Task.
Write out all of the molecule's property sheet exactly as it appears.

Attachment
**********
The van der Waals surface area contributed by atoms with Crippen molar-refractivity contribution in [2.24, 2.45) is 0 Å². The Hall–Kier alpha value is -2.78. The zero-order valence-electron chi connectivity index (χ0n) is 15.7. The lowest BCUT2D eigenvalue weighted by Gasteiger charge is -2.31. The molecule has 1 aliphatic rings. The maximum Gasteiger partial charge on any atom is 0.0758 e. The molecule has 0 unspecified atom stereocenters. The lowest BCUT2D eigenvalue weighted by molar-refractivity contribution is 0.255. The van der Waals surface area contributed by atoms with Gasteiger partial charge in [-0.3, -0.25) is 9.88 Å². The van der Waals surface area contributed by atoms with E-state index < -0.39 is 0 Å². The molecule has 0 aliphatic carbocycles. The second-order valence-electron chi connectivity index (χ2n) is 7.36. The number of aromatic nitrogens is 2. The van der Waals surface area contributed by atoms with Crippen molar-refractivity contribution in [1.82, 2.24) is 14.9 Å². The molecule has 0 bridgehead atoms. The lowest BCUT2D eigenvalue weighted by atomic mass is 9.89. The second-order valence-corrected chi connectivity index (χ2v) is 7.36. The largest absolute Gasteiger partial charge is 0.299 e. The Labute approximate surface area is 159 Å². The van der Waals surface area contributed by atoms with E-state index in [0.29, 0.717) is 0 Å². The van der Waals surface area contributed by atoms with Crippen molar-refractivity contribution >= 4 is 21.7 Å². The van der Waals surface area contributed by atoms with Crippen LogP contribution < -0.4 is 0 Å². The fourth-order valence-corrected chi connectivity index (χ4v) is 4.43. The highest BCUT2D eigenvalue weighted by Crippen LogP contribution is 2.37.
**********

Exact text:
The van der Waals surface area contributed by atoms with Crippen molar-refractivity contribution in [2.24, 2.45) is 0 Å². The Hall–Kier alpha value is -2.78. The zero-order valence-electron chi connectivity index (χ0n) is 15.7. The lowest BCUT2D eigenvalue weighted by Gasteiger charge is -2.31. The molecule has 1 aliphatic rings. The maximum Gasteiger partial charge on any atom is 0.0758 e. The molecule has 0 unspecified atom stereocenters. The lowest BCUT2D eigenvalue weighted by molar-refractivity contribution is 0.255. The van der Waals surface area contributed by atoms with Gasteiger partial charge in [-0.3, -0.25) is 9.88 Å². The van der Waals surface area contributed by atoms with E-state index < -0.39 is 0 Å². The molecule has 0 aliphatic carbocycles. The second-order valence-electron chi connectivity index (χ2n) is 7.36. The number of aromatic nitrogens is 2. The van der Waals surface area contributed by atoms with Crippen molar-refractivity contribution in [1.82, 2.24) is 14.9 Å². The molecule has 0 bridgehead atoms. The lowest BCUT2D eigenvalue weighted by atomic mass is 9.89. The second-order valence-corrected chi connectivity index (χ2v) is 7.36. The largest absolute Gasteiger partial charge is 0.299 e. The Labute approximate surface area is 159 Å². The van der Waals surface area contributed by atoms with E-state index in [0.29, 0.717) is 0 Å². The van der Waals surface area contributed by atoms with Crippen molar-refractivity contribution >= 4 is 21.7 Å². The van der Waals surface area contributed by atoms with Crippen LogP contribution < -0.4 is 0 Å². The fourth-order valence-corrected chi connectivity index (χ4v) is 4.43. The highest BCUT2D eigenvalue weighted by Crippen LogP contribution is 2.37.